Airlines to scrutinise cost of OneSKY benefits

An airline industry chief has warned that Australia’s AUS$1.2 billion OneSKY programme which will unify both civil and military air traffic management must not lead to airlines subsidising their defence counterpart.

Addressing the Australasian Aviation Press Club in advance of the annual meeting of the International Air Transport Association in Sydney, IATA director general Alexandre de Juniac said that while Australia should be commended for its investment at a time of industry crisis due to a global increase in demand, the airline industry would be closely monitoring costs and service provision of the programme.

“Australia is a good news story,” he said. “The OneSKY project will help manage congestion in the sky by taking a holistic view of civilian and military capabilities. We just need to make sure that the expected benefits are realised within an acceptable budget and timeframe.
“And it is important that the good reputation of Australia in terms of cost-efficiency in air traffic management is not damaged by cross-subsidisation by civil aircraft operators for military air traffic management.”
Developed in partnership by Airservices and Australia’s defence ministry with Thales Australia, the new system will see air traffic controllers use advanced technology and real-time traffic prediction tools. Airlines will have more flexibility to fly the most efficient routes for their aircraft, spending less time in the air, saving fuel and reducing carbon emissions.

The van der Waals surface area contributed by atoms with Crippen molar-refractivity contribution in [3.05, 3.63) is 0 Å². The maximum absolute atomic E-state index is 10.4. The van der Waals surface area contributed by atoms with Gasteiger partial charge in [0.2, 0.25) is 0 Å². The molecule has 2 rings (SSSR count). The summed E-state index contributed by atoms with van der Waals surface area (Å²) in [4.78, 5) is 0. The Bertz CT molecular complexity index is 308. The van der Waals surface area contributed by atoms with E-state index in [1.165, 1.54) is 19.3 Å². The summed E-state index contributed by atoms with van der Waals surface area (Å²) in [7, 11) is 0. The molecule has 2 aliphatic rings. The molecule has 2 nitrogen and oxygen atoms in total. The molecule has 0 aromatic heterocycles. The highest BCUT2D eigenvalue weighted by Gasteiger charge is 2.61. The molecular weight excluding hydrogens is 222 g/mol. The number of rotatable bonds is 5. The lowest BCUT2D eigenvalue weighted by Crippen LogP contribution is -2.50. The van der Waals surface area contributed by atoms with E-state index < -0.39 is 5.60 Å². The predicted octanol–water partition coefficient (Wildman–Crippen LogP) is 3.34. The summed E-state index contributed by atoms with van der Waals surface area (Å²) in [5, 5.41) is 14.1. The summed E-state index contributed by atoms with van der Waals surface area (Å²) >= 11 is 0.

The system also means that for the first time, civil and military air traffic controllers will share the same integrated air traffic management system, using the same information to jointly manage 11 per cent of the world’s airspace for which Australia is responsible.
De Juniac added that IATA is working with Airlines for Australia and New Zealand and the Board of Airline Representatives Australia on input to the Productivity Review on Economic Regulation of Airport Services taking place this year.
“Without getting into the nitty-gritty details, anyone who has travelled knows that it is cheaper today than it was a decade ago. But airlines have not seen similar decreases in their airport costs. The difference is that airlines operate in a competitive environment and airports have much more market power. So we must find an effective regulatory solution to ensure that Australia is well-served with competitive infrastructure.”
“The new system, when completed in 2021, will allow us to provide operational efficiency improvements for future growth and ensure we are meeting the demands of our customers and delivering them value for money,” Airservices chief Jason Harfield has previously pledged.

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